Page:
- The Riemannian metric , which turns a differentiable manifold into a Riemannian manifold , is generally not induced by a norm . Examples of this:
- the natural metric on a spherical surface in which the great circle is the shortest connection ( geodesic ) between two points;
- the improper metric in the Minkowski space of the special theory of relativity , in which time-like distances are given by [(Δt) ^{2} - (Δx / c) ^{2} - (Δy / c) ^{2} - (Δz / c) ^{2} ] ^{1/2} and spatially similar distances [(Δx) ^{2} + (Δy) ^{2} + (Δz) ^{2} - (Δct) ^{2} ] ^{1/2 are} given;^{}^{}^{}^{}^{}^{}^{}^{}^{}^{}
- the generalization of this metric in general relativity, which depends on the distribution of matter .
- The French railroad metric is a popular practice example of a non-standard induced metric. It is defined with reference to a marked point (“ Paris ”) as follows: The distance between two different points whose connecting line runs through is their distance under the usual Euclidean metric. The distance between two different points whose connecting line does not run through is the sum of their distances from .
- The Hausdorff metric measures the distance between subsets , not elements , of a metric space; it could be called a second-degree metric, because it uses a first-degree metric between the elements of metric space.
- The Hamming distance is a metric in the code space that indicates the difference in character strings (of the same length) .
Classification in the hierarchy of mathematical structures
Euclidean space | Has | Scalar product |
is | induced | |
Standardized space | Has | standard |
is | induced | |
Metric space | Has | Metric |
is | induced | |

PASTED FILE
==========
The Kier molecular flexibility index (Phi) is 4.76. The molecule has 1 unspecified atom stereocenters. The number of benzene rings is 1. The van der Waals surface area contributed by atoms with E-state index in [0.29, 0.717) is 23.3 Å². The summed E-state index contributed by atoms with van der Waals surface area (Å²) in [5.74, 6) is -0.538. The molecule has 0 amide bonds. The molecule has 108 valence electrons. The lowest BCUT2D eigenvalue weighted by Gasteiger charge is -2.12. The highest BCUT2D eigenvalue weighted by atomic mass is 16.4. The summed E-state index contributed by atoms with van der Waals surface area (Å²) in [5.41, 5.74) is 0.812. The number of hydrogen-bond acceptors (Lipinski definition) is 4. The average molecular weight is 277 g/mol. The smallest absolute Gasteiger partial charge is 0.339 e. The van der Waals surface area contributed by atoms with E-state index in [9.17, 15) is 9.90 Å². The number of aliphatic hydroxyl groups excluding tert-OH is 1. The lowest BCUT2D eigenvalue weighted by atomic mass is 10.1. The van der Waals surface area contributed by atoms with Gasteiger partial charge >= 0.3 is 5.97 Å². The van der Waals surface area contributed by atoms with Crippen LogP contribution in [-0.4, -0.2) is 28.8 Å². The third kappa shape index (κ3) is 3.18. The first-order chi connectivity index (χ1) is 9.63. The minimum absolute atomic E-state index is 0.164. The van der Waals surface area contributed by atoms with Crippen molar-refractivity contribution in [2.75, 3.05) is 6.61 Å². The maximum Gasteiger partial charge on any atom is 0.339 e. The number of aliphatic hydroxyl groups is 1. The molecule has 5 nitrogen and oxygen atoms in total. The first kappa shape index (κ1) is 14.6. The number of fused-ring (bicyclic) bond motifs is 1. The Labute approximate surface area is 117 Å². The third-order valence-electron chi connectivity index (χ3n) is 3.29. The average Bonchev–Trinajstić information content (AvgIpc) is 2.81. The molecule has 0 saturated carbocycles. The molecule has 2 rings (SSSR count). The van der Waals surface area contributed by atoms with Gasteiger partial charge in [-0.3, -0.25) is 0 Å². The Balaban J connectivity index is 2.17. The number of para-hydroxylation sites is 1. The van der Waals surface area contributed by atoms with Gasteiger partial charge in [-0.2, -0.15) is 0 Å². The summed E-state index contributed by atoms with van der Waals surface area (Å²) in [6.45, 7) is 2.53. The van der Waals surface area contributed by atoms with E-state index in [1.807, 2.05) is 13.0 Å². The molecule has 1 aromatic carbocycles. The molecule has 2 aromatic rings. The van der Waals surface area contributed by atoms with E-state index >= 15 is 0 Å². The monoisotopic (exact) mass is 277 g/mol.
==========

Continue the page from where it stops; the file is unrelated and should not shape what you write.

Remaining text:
Uniform room | Has | Uniform structure |
is | induced | |
Topological space | Has | topology |
Metrics give a room a global and a local mathematical structure . The global structure is expressed in geometric properties such as the congruence of figures. The local metric structure, i.e. the definition of small distances, enables the introduction of differential operations under certain additional conditions.
The term “ topological space ” generalizes the term “metric space”: Every metric space is a topological space with the topology that is induced by the metric (see environment ). Every metric room is a Hausdorff room .
A topological space is called metrizable if it is homeomorphic to a metric space . A topological space (X, T) can therefore be metrized if a metric d exists on X which induces the topology T.
A full metric space is a metric space in which each Cauchy sequence converges . See the detailed article full space . A completely normalized vector space is called a Banach space . A Banach space whose norm is induced by a scalar product is called a Hilbert space .
In the absence of structural prerequisites, the Cauchy sequence and completeness cannot be defined on general topological spaces. If at least one uniform structure exists , then there is a Cauchy filter and the possibility of completion, which assigns a limit value to each Cauchy filter.
history
Metric spaces were first used in 1906 by Maurice Fréchet in the work Sur quelques points du calcul fonctionnel . The term metric space was coined by Felix Hausdorff .
literature
- Otto Forster : Analysis. Volume 2: differential calculus in R ^{n} . Ordinary differential equations. 7th improved edition. Vieweg , Wiesbaden 2006, ISBN 3-8348-0250-6 ( Vieweg study. Basic course in mathematics ).
- Athanase Papadopoulos: Metric Spaces, Convexity and Nonpositive Curvature. European Mathematical Society , Zurich 2004, ISBN 3-03719-010-8 .
- Boto von Querenburg : Set theoretical topology . 3., rework. and exp. Edition. Springer , Berlin / Heidelberg / New York 2001, ISBN 978-3-540-67790-1 , doi : 10.1007 / 978-3-642-56860-2 .
Individual evidence
- ^ Franz Lemmermeyer : Topology . In: Guido Walz (Ed.): Lexicon of Mathematics . 1st edition. Spectrum Academic Publishing House, Mannheim / Heidelberg 2000, ISBN 978-3-8274-0439-8 .